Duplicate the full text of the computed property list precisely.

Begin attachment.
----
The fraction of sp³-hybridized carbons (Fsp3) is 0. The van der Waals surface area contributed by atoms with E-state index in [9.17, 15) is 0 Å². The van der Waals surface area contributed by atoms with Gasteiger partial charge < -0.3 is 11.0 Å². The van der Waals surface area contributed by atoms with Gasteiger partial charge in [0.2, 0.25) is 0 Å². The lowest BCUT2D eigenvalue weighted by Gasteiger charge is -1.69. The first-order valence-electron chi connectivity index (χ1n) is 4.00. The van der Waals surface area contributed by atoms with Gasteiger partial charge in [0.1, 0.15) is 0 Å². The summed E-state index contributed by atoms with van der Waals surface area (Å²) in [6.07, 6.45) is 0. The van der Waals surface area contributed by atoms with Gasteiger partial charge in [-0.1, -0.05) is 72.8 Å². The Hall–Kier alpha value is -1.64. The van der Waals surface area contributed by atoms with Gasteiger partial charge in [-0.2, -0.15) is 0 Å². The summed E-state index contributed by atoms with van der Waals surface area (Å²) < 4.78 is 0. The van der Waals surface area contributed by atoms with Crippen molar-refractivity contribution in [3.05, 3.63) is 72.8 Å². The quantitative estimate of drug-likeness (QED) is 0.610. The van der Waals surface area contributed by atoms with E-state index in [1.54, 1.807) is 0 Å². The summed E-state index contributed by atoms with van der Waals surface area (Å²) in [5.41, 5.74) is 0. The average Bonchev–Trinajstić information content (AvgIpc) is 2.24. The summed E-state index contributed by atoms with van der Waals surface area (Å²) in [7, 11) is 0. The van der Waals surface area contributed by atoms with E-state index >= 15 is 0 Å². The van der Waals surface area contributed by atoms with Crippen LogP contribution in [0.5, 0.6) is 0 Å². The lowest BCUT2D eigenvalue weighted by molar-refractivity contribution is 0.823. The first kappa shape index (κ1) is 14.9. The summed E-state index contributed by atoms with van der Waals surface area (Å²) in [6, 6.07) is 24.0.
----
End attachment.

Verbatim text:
The fraction of sp³-hybridized carbons (Fsp3) is 0. The van der Waals surface area contributed by atoms with E-state index in [9.17, 15) is 0 Å². The van der Waals surface area contributed by atoms with Gasteiger partial charge < -0.3 is 11.0 Å². The van der Waals surface area contributed by atoms with Gasteiger partial charge in [0.2, 0.25) is 0 Å². The lowest BCUT2D eigenvalue weighted by Gasteiger charge is -1.69. The first-order valence-electron chi connectivity index (χ1n) is 4.00. The van der Waals surface area contributed by atoms with Gasteiger partial charge in [0.1, 0.15) is 0 Å². The summed E-state index contributed by atoms with van der Waals surface area (Å²) in [6.07, 6.45) is 0. The van der Waals surface area contributed by atoms with Gasteiger partial charge in [-0.1, -0.05) is 72.8 Å². The Hall–Kier alpha value is -1.64. The van der Waals surface area contributed by atoms with Gasteiger partial charge in [-0.2, -0.15) is 0 Å². The summed E-state index contributed by atoms with van der Waals surface area (Å²) < 4.78 is 0. The van der Waals surface area contributed by atoms with Crippen molar-refractivity contribution in [3.05, 3.63) is 72.8 Å². The quantitative estimate of drug-likeness (QED) is 0.610. The van der Waals surface area contributed by atoms with E-state index in [1.54, 1.807) is 0 Å². The summed E-state index contributed by atoms with van der Waals surface area (Å²) in [5.41, 5.74) is 0. The average Bonchev–Trinajstić information content (AvgIpc) is 2.24. The summed E-state index contributed by atoms with van der Waals surface area (Å²) in [7, 11) is 0. The van der Waals surface area contributed by atoms with E-state index >= 15 is 0 Å². The van der Waals surface area contributed by atoms with Crippen LogP contribution in [0.5, 0.6) is 0 Å². The lowest BCUT2D eigenvalue weighted by molar-refractivity contribution is 0.823. The first kappa shape index (κ1) is 14.9. The summed E-state index contributed by atoms with van der Waals surface area (Å²) in [6, 6.07) is 24.0.